Generally speaking, is it better for rewards to be a scalar, or is using matrices okay?
Rewards need to be scalar, real values to match to standard theory of Markov decision processes (MDPs) and reinforcement learning (RL) methods.
Although it is possible to accumulate matrices in various ways, by e.g. simple matrix addition, and come up with an analog for expected return which would be a weighted sum of matrices, you then get stuck. There is no fixed way to rank matrices and decide whether one is a better result than another. This is a requirement for any learning process that aims to improve at a task - it needs feedback that changes it makes are better or worse related to some reference. As a result, most objective functions and metrics in optimisation use real-valued scalars, which can always be placed into order to decide a highest or lowest value.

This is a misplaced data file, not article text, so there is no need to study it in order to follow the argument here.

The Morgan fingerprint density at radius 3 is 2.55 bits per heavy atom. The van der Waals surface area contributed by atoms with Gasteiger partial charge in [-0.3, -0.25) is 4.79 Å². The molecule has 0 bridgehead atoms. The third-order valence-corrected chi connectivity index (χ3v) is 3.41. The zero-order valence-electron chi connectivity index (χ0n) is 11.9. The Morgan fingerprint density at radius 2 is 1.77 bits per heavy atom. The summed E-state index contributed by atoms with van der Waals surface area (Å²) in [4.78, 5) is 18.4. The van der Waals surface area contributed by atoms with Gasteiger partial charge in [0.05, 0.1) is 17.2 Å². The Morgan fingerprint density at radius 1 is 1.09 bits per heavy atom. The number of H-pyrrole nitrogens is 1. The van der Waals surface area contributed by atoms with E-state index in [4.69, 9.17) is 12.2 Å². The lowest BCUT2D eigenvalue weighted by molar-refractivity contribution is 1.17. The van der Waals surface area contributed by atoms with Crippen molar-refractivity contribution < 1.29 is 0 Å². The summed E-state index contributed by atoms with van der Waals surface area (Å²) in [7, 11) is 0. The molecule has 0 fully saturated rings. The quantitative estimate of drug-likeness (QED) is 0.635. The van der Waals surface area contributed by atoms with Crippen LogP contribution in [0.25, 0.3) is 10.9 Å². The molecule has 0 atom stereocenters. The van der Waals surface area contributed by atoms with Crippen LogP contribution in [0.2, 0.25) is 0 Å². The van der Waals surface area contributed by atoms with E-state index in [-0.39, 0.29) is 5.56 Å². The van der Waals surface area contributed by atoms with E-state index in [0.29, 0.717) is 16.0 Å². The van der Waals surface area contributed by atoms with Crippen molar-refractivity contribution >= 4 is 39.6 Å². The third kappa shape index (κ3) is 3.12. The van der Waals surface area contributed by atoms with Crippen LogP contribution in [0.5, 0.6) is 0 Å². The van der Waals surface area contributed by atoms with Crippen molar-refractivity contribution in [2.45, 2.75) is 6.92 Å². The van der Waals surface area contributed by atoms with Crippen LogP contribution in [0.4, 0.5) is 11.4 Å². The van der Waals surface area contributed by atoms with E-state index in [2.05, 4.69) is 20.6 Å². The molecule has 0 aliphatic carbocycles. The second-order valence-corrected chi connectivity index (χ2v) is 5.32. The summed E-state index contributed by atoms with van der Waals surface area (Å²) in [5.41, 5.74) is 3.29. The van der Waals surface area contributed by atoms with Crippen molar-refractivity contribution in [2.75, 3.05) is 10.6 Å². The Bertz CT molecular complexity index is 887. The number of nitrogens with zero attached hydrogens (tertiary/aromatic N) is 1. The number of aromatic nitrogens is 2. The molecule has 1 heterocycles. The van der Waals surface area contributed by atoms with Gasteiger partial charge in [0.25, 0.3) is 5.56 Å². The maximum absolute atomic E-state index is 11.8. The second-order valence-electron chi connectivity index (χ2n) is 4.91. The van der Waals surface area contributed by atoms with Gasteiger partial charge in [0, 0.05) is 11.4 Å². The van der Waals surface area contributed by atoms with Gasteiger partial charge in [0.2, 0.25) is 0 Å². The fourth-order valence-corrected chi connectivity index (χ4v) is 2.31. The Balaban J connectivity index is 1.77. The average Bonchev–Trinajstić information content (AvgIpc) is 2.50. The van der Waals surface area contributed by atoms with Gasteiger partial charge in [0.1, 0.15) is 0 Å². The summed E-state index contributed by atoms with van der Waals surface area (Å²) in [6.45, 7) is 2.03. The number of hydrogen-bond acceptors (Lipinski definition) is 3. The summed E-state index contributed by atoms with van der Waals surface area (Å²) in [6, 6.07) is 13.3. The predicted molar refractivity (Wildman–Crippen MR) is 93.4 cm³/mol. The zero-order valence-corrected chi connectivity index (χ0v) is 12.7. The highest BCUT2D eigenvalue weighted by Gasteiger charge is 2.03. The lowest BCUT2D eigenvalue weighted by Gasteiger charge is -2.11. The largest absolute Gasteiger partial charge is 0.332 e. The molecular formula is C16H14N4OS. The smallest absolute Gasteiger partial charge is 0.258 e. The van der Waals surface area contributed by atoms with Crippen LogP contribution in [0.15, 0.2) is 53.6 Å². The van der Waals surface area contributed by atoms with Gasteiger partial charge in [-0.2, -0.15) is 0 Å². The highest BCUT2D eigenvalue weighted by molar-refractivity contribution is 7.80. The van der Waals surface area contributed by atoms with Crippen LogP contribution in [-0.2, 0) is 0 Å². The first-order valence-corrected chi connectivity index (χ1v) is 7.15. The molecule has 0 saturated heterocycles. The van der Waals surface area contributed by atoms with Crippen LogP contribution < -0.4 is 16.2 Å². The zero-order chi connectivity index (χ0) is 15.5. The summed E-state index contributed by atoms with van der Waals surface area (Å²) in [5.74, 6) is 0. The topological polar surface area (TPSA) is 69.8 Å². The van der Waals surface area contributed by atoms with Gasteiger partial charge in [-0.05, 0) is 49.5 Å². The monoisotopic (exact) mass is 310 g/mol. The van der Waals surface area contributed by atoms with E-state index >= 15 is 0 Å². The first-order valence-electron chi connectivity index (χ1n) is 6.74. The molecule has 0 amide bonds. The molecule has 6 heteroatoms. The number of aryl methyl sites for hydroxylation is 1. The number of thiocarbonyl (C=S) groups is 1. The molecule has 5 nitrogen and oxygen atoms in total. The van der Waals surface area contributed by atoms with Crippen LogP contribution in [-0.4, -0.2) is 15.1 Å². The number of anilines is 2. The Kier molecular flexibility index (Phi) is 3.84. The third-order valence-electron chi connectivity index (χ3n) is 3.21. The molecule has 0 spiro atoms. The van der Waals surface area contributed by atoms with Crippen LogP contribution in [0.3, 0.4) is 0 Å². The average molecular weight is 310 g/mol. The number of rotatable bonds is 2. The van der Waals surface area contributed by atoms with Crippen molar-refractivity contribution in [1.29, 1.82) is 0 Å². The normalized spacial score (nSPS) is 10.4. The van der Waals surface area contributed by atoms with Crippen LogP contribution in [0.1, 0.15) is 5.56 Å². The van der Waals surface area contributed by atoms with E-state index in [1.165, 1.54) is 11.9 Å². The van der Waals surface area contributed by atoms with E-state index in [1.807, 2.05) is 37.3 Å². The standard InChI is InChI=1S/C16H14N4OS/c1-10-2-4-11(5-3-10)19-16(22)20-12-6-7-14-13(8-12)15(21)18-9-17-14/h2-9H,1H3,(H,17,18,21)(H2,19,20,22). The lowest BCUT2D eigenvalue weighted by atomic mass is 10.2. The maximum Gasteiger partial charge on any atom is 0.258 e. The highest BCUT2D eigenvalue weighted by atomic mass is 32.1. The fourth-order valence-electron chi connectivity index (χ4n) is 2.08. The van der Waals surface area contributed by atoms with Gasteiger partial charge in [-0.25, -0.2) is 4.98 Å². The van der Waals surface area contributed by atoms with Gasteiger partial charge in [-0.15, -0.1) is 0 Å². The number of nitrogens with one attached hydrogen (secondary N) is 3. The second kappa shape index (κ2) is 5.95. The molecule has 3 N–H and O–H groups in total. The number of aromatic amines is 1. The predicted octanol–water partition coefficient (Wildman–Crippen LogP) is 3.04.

This does not prevent you using a matrix representation for your project, if it is a natural fit. To turn it into a usable reward, you will need to convert that matrix into a real-valued metric. Perhaps the L2 norm or other standard measure that summarises the matrix will be good for your task.
It is possible to process multiple scalar rewards at once with single learner, using multi-objective reinforcement learning. Applied to your problem, this would give you access to a matrix of policies, each of which maximised the reward value of one cell within the matrix. It also allows for switching between objectives in a hierarchical manner using a "policy of policies" if some preference for what to achieve changes. It is not 100% clear, but I do not think this is what you want to do.